In this section, we summarize some definitions and results about the center-focus problem of three-order nilpotent critical points of the planar dynamical systems that we shall use later on. For more details and proofs about these results see [20].

In canonical coordinates the Lyapunov system with the origin as a nilpotent critical point can be written in the form:

$\begin{array}{ll}\hfill \frac{dx}{dt}& =y+\sum _{i+j=2}^{\infty }{a}_{ij}{x}^{i}{y}^{j}=X\left(x,y\right),\phantom{\rule{2em}{0ex}}\\ \hfill \frac{dy}{dt}& =\sum _{i+j=2}^{\infty }{b}_{ij}{x}^{i}{y}^{j}=Y\left(x,y\right).\phantom{\rule{2em}{0ex}}\end{array}$
(2.1)

Suppose that the function y = y(x) satisfies X(x, y) = 0, y(0) = 0. Lyapunov proved (see for instance [23]) that the origin of system (2.1) is a monodromic critical point (i.e., a center or a focus) if and only if

$\begin{array}{l}Y\left(x,y\left(x\right)\right)=\alpha {x}^{2n+1}+o\left({x}^{2n+1}\right),\phantom{\rule{1em}{0ex}}\alpha <0,\phantom{\rule{2em}{0ex}}\\ {\left[\frac{\partial X}{\partial x}+\frac{\partial Y}{\partial x}\right]}_{y=y\left(x\right)}=\beta {x}^{n}+o\left({x}^{n}\right),\phantom{\rule{2em}{0ex}}\\ {\beta }^{2}+4\left(n+1\right)\alpha <0,\phantom{\rule{2em}{0ex}}\end{array}$
(2.2)

where n is a positive integer. The monodromy problem in the case of a nilpotent singular point was also solved in [24].

Definition 2.1. Let y = f(x) = -a20x2 + o(x2) be the unique solution of the function equation X(x, f(x)) = 0, f(0) = 0 at a neighborhood of the origin. If there are an integer m and a nonzero real number α, such that

$Y\left(x,f\left(x\right)\right)=\alpha {x}^{m}+o\left({x}^{m}\right),$
(2.3)

we say that the origin is a high-order singular point of system (2.1) with the multiplicity m.

By using the results in [23], we attain the following conclusion.

Lemma 2.1. The origin of system (2.1) is a three-order singular point which is a saddle point or a center, if and only if b20 = 0, (2a20 - b11)2 + 8b30 < 0.

When the condition in Lemma 2.1 holds, we can assume that

${a}_{20}=\mu ,\phantom{\rule{1em}{0ex}}{b}_{20}=0,\phantom{\rule{1em}{0ex}}{b}_{11}=2\mu ,\phantom{\rule{1em}{0ex}}{b}_{30}=-2.$
(2.4)

Otherwise, by letting (2a20 - b11)2 + 8b30 = -16λ2, 2a20 + b11 = 4λμ and making the transformation $\xi =\lambda x,\phantom{\rule{2.77695pt}{0ex}}\eta =\lambda y+\frac{1}{4}\left(2{a}_{20}-{b}_{11}\right)\lambda {x}^{2}$, we obtain the mentioned result.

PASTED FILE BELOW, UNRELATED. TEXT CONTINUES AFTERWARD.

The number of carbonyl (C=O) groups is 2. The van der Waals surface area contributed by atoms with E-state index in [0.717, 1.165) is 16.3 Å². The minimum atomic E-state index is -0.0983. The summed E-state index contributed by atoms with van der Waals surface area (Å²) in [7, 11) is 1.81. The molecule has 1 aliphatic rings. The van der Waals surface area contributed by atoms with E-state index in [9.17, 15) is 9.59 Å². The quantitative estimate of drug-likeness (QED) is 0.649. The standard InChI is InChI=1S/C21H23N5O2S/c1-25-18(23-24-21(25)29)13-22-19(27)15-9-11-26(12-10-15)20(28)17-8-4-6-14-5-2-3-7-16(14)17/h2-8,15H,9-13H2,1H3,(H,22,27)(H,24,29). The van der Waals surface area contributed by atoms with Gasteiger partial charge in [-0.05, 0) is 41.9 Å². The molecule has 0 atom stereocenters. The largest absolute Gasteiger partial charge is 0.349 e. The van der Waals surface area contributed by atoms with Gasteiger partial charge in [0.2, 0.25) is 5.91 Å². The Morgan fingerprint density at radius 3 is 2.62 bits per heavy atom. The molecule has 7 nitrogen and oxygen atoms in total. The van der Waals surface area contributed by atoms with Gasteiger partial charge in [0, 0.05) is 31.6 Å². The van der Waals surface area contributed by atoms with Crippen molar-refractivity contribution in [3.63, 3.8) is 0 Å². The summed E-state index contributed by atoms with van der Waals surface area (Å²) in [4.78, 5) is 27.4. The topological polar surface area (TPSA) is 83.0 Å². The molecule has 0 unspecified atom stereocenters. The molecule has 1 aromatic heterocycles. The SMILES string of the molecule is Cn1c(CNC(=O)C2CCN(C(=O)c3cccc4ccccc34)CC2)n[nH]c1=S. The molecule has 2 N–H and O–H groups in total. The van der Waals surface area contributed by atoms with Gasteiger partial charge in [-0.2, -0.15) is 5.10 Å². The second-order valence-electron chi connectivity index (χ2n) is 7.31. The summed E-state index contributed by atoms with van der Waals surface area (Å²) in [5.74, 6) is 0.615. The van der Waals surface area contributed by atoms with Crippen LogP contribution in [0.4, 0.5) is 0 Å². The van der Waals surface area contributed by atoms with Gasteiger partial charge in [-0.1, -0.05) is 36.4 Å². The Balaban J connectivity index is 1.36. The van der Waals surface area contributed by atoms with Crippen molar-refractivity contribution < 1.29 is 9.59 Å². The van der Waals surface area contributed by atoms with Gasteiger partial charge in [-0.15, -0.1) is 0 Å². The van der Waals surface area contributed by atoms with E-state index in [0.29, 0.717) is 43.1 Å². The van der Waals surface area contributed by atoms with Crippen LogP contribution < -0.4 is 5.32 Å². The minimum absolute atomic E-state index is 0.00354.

From (2.4), system (2.1) becomes the following real autonomous planar system

$\begin{array}{ll}\hfill \frac{dx}{dt}& =y+\mu {x}^{2}+\sum _{i+2j=3}^{\infty }{a}_{ij}{x}^{i}{y}^{i}=X\left(x,y\right),\phantom{\rule{2em}{0ex}}\\ \hfill \frac{dy}{dt}& =-2{x}^{3}+2\mu xy+\sum _{i+2j=4}^{\infty }{b}_{ij}{x}^{i}{y}^{j}=Y\left(x,y\right).\phantom{\rule{2em}{0ex}}\end{array}$
(2.5)

Write that

$X\left(x,y\right)=y+\sum _{k=2}^{\infty }{X}_{k}\left(x,y\right),\phantom{\rule{2.77695pt}{0ex}}\phantom{\rule{2.77695pt}{0ex}}Y\left(x,y\right)=\sum _{k=2}^{\infty }{Y}_{k}\left(x,y\right),$
(2.6)

where for k = 1, 2, ...,

${X}_{k}\left(x,y\right)=\sum _{i+j=k}{a}_{ij}{x}^{i}{y}^{j},\phantom{\rule{2.77695pt}{0ex}}\phantom{\rule{2.77695pt}{0ex}}{Y}_{k}\left(x,y\right)=\sum _{i+j=k}{b}_{ij}{x}^{i}{y}^{j}.$
(2.7)

By using the transformation of generalized polar coordinates

$x=r\text{cos}\theta ,\phantom{\rule{1em}{0ex}}y={r}^{2}\text{sin}\theta ,$
(2.8)

system (2.5) becomes

$\begin{array}{ll}\hfill \frac{dr}{dt}& =\frac{\text{cos}\theta \left[\text{sin}\theta \left(1-2{\text{cos}}^{2}\theta \right)+\mu \left({\text{cos}}^{2}\theta +2{\text{sin}}^{2}\theta \right)\right]}{1+{\text{sin}}^{2}\theta }{r}^{2}+o\left({r}^{2}\right),\phantom{\rule{2em}{0ex}}\\ \hfill \frac{d\theta }{dt}& =\frac{-r}{2\left(1+{\text{sin}}^{2}\theta \right)\left({\text{cos}}^{4}\theta +{\text{sin}}^{2}\theta \right)}+o\left(r\right).\phantom{\rule{2em}{0ex}}\end{array}$
(2.9)

Thus, we have

$\frac{dr}{d\theta }=\frac{-\text{cos}\theta \left[\text{sin}\theta \left(1-2{\text{cos}}^{2}\theta \right)+\mu \left({\text{cos}}^{2}\theta +2{\text{sin}}^{2}\theta \right)\right]}{2\left({\text{cos}}^{4}\theta +{\text{sin}}^{2}\theta \right)}r+o\left(r\right).$
(2.10)

Let

$r=\stackrel{̃}{r}\left(\theta ,h\right)=\sum _{k=1}^{\infty }{\nu }_{k}\left(\theta \right){h}^{k}$
(2.11)